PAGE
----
During the past couple of days, both NBC Sports’ Matt Maiocco and The Athletic’s David Lombardi have written articles about Dee Ford’s contract situation— in short, it’s complicated.
But Ford has an injury guarantee written into his contract. If he remains on the 49ers’ roster on April 1, $11.6 million of his base salary becomes fully guaranteed.
Exactly how the 49ers plan to handle the situation is not known, as the club looks to trim costs in order to afford re-signing such free agents as left tackle Trent Williams, cornerback Jason Verrett and fullback Kyle Juszczyk.
In the event of a pre-June 1 cut, all $14.4 million of Ford’s prorated signing bonus money that has yet to hit the cap plus the $11.6 million injury guarantee would flood the books. That’d total a staggering dead money hit of $25.9 million, which would actually make it $5.9 million more expensive for the 49ers to cut Ford than to keep him in 2021.
A post-June 1 cut would allow the 49ers to push $9.6 million of the prorated signing bonus cap hits back to the 2022 books, thereby reducing Ford’s 2021 dead money charge to $16.4 million. But although the 49ers would save $3.7 million in this scenario, money they could utilize in a late-summer extension for linebacker Fred Warner, a $16.4 million dead cap is still massively inefficient.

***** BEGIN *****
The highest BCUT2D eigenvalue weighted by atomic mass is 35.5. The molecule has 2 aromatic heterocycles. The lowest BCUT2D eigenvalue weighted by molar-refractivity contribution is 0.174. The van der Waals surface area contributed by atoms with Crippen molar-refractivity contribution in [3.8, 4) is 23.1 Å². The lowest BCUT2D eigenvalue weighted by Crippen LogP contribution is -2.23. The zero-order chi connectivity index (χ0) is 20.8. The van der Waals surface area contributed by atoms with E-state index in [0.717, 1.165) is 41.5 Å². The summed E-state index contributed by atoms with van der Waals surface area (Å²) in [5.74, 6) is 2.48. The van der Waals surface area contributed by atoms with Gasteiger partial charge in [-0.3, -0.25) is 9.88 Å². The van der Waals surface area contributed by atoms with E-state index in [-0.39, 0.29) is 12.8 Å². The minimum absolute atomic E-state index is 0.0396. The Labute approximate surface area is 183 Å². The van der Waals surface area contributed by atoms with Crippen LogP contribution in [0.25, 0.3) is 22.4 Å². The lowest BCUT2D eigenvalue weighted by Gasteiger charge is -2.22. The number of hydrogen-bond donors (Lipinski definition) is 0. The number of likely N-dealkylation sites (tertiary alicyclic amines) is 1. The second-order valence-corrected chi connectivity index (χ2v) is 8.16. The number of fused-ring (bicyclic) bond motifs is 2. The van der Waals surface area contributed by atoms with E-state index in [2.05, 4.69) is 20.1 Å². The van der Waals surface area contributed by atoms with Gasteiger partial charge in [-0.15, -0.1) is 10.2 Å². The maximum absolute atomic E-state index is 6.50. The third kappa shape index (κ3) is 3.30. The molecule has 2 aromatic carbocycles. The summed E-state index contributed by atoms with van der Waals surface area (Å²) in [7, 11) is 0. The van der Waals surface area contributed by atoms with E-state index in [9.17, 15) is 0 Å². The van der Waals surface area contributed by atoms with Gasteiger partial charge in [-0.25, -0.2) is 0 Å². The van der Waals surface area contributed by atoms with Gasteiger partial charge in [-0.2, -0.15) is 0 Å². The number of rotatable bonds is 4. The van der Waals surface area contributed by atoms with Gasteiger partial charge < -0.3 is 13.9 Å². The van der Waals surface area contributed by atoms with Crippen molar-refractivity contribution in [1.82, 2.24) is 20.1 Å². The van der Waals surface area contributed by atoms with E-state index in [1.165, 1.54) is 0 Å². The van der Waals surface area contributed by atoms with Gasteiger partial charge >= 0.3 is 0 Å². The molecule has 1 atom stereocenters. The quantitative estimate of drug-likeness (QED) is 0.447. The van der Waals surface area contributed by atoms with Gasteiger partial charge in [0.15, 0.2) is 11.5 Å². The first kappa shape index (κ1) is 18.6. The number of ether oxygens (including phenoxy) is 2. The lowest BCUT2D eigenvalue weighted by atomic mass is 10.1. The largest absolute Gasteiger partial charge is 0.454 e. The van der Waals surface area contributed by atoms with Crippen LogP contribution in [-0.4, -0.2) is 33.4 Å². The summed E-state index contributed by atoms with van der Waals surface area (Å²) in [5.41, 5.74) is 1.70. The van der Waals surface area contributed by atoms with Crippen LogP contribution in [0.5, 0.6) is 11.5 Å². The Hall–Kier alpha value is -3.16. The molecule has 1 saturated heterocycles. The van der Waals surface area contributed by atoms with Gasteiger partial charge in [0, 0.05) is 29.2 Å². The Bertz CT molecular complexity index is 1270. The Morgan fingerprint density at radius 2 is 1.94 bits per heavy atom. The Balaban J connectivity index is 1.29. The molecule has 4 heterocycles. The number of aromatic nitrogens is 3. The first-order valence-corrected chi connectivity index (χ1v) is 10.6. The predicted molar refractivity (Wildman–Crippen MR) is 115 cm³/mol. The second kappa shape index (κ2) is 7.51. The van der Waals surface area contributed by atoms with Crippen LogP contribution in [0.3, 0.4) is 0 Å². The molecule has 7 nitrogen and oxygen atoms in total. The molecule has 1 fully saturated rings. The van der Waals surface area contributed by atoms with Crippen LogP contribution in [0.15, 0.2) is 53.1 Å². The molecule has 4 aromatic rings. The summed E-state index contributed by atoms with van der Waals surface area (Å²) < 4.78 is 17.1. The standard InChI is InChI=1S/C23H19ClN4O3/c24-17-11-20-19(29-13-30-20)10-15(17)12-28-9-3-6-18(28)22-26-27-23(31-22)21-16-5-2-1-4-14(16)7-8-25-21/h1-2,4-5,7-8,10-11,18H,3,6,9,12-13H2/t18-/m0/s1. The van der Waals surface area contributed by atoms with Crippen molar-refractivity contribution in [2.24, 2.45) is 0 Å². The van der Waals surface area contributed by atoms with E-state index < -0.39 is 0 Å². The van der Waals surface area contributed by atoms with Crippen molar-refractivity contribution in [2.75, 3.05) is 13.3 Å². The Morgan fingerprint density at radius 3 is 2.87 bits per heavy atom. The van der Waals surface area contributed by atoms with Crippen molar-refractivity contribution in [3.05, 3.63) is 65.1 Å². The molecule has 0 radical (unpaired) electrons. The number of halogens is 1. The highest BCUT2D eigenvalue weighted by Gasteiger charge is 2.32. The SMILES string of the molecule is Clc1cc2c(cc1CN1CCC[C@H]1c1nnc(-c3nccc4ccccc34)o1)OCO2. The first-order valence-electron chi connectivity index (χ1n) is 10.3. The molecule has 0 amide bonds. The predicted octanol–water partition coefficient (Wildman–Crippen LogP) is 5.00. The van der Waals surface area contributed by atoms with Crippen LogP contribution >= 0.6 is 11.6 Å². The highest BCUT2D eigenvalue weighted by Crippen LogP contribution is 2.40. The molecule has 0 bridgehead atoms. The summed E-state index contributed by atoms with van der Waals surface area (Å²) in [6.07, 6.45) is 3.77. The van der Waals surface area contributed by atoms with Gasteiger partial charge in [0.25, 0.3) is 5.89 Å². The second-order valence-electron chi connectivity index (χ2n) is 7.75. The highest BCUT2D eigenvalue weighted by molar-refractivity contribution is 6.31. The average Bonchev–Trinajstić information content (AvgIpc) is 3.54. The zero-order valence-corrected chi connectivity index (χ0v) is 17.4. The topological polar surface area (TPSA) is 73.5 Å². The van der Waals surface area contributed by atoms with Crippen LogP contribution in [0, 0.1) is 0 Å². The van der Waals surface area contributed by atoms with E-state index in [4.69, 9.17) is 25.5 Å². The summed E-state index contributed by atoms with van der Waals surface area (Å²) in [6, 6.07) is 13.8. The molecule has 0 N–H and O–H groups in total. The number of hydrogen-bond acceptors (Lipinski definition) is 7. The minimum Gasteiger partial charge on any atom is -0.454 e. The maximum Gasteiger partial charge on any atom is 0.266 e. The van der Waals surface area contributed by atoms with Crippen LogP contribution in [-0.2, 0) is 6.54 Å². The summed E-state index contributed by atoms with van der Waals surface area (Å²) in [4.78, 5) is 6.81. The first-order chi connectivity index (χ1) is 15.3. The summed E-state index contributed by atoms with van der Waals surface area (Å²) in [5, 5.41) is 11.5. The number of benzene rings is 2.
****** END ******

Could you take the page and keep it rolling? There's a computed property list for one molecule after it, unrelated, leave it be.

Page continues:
Step 5: Draft Northwestern Offensive Tackle Rashawn Slater with pick No. 10.
The 49ers turn Bosa and Kittle into the two best offensive tackles in the draft (Sewell and Slater) plus the best corner in the draft (Surtain II) and the Heisman Trophy Winner (Smith). Not too shabby.
Step 6: Let Trent Williams walk in free agency.
No need to write him a blank check if the 49ers have both Sewell and Slater.
Step 9: Draft Texas A&M quarterback Kellen Mond in Round 3.
Let him compete with Josh Rosen, Nick Mullens and a veteran for the starting job. All three of them should be able to succeed alongside Sewell, Slater, Smith, Brandon Aiyuk, Deebo Samuel and Raheem Mostert.
The 49ers are in win-now mode and have the talent on offense to compete for another Lombardi Trophy, even with Jimmy Garoppolo under center. The team is only twelve months removed from an appearance in Super Bowl LIV, led by a historically dominant defense. That defense has taken some hits to its personnel in the last twelve months, including the loss of every starting cornerback to free agency. The front office needs to head into the 2021 Draft focused on filling the holes on that defense in order to reposition themselves as Super Bowl contenders.
The 49ers should not, and will not, trade up to draft a quarterback.
Smith’s production fell off a bit after his hot start to the season, but he was still making a difference in his limited role on Dallas’ defense. In three of the last four seasons, the 49ers have been bad about generating takeaways, ranking 20th or worse in those years. Smith could be an added playmaker for the 49ers, even if he is limited to a third-down specialist. This heads-up play, taking a fumble 78 yards for a score, shows his ability to affect the game even past his prime.
In his one-year contract with Dallas, Smith only accounted for a $1.3 million dollar cap hit for the Cowboys. While his price would increase after proving he is still productive, I can’t imagine he would find himself with more than a two or three year deal that eclipses $6 million. The 49ers are working against the cap this offseason, but Smith fits a need at a reason price as a third-down pass rush specialist.
And who doesn’t love a good comeback story?